On Jan 24, 2013 Identity Kenya published this excellent editorial: THINK ABOUT this; 38 of Africa’s 54 countries have legislation that criminalize gay sex with countries such as Sudan, Somalia and proposed legislation in Uganda punishing homosexual acts by death.
There is no African country that has taken steps to decriminalize homosexual conduct to date, in the inverse; more than 50% of African states have taken political and legal steps to legislate stiffer penalties against homosexuality with some even introducing criminalization legislation where none existed. New legislation was passed in Burundi in 2009, to criminalise same sex relations for the first time in the country’s history.
Most laws prohibiting sex between people of the same sex are not very effective in preventing such sex from taking place. But these laws do create enormous obstacles for gays, lesbians and bisexuals to come out, to meet potential partners and to develop relationships.
These laws create scope for blackmail and extortion, they generate fear for exposure, they promote the idea that anti-homosexual discrimination is justified, they encourage thinking that anti-homosexual violence is not so bad, and they portray homosexuals as criminals. These legislative sanctions have occasioned human rights violations across Africa characterized by harassment, humiliation, extortion, arbitrary arrests, judicial violence imprisonment, torture, hate crimes and honour killing on the grounds of sexual orientation and gender identity.
Such violations or fear thereof have forced many self identifying or presumed LGBTI persons to flee their homes seeking safety in neighbouring countries or other safer countries in Europe or America.
Many LGBTI asylum seekers and refugees fleeing such situations find no relief as situations in countries of origin often mirror those of asylum. In many places, they may not be granted refugee status based on persecution on account of their sexual orientation and gender identity owing to the fact that most refugee hosting African countries such as Kenya and Uganda do not interpret the 1952 UN convention relating to the status of refugees (which they have ratified) to include LGBTI refugees as beneficiaries.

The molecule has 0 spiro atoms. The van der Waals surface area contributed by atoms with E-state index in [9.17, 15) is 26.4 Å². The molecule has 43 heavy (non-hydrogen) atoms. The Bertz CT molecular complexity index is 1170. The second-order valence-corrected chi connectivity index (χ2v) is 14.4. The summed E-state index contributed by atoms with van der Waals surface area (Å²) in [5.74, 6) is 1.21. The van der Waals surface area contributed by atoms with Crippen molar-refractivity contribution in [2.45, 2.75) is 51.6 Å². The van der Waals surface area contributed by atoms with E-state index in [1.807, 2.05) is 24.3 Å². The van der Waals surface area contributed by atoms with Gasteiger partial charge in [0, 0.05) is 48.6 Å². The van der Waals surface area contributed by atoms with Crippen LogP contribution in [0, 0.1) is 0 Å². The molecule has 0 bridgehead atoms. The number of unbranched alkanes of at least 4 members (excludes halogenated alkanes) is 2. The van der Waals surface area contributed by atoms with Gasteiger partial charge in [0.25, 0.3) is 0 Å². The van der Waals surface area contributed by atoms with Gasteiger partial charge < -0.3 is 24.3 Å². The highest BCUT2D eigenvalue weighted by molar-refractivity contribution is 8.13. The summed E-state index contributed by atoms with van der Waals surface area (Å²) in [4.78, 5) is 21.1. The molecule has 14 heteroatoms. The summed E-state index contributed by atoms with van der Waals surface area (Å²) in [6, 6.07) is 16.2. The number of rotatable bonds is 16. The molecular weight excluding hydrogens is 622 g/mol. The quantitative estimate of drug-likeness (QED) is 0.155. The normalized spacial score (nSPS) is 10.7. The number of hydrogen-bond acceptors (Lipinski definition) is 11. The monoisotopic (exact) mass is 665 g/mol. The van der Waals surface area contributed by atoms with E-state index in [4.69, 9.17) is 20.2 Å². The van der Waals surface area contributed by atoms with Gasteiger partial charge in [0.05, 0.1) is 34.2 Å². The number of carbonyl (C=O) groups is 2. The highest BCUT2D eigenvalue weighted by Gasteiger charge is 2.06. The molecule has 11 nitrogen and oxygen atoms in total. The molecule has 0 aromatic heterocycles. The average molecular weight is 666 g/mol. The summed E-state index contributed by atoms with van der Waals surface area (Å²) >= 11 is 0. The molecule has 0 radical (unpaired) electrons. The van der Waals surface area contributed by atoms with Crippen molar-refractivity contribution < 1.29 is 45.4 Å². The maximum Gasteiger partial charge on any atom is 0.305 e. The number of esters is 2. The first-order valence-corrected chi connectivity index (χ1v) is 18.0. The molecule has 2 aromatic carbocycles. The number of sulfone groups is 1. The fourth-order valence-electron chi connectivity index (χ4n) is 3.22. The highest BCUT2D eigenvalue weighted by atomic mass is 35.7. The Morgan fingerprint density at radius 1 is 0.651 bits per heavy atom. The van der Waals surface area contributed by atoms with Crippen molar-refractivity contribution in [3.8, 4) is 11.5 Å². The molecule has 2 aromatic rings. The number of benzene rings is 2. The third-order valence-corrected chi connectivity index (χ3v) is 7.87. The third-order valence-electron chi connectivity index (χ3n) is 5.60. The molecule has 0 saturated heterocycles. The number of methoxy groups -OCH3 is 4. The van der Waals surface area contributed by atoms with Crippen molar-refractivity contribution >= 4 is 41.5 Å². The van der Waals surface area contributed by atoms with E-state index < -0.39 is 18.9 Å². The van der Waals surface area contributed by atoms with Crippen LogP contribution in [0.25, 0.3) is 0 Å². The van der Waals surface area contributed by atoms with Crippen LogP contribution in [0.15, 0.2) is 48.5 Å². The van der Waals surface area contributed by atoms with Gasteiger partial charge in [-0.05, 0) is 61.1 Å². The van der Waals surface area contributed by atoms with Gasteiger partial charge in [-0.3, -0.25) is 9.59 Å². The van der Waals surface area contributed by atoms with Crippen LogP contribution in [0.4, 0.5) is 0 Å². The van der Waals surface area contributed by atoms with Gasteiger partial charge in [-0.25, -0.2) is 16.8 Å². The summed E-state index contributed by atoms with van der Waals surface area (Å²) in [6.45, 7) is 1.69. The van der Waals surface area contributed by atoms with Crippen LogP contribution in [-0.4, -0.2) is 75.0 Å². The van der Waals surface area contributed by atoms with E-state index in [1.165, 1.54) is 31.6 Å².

As such, third country resettlement remains the only recourse for LGBTI refugees in East Africa. But while they wait this resettlement, pervasive homophobia in East Africa, sanctioned with homophobic rhetoric by the religious and political elite has forced LGBTI refugees to live in the extreme margins of society.
They face systemic homophobia and rejection by their own communities in camps, as well as frequent physical and sexual attacks, arbitrary arrests, expulsion houses and xenophobia. In the context of criminalization in Kenya, most LGBTI asylum seekers do not cite their sexuality as the primary reason for flight in their refugee claim; instead they allude to other political, social or ethnic issues as the cause of their insecurity. For some, the resultant exclusion presents livelihood challenges with many Lesbians, Bisexuals and Gays forced into survival sex.
While most refugee agencies do offer assistance and protection for refugees, LGBTI refugees cannot rely on this system of protection, as the security mechanisms frequently embody the same homophobic attitudes which exist in countries of origin and asylum. Continued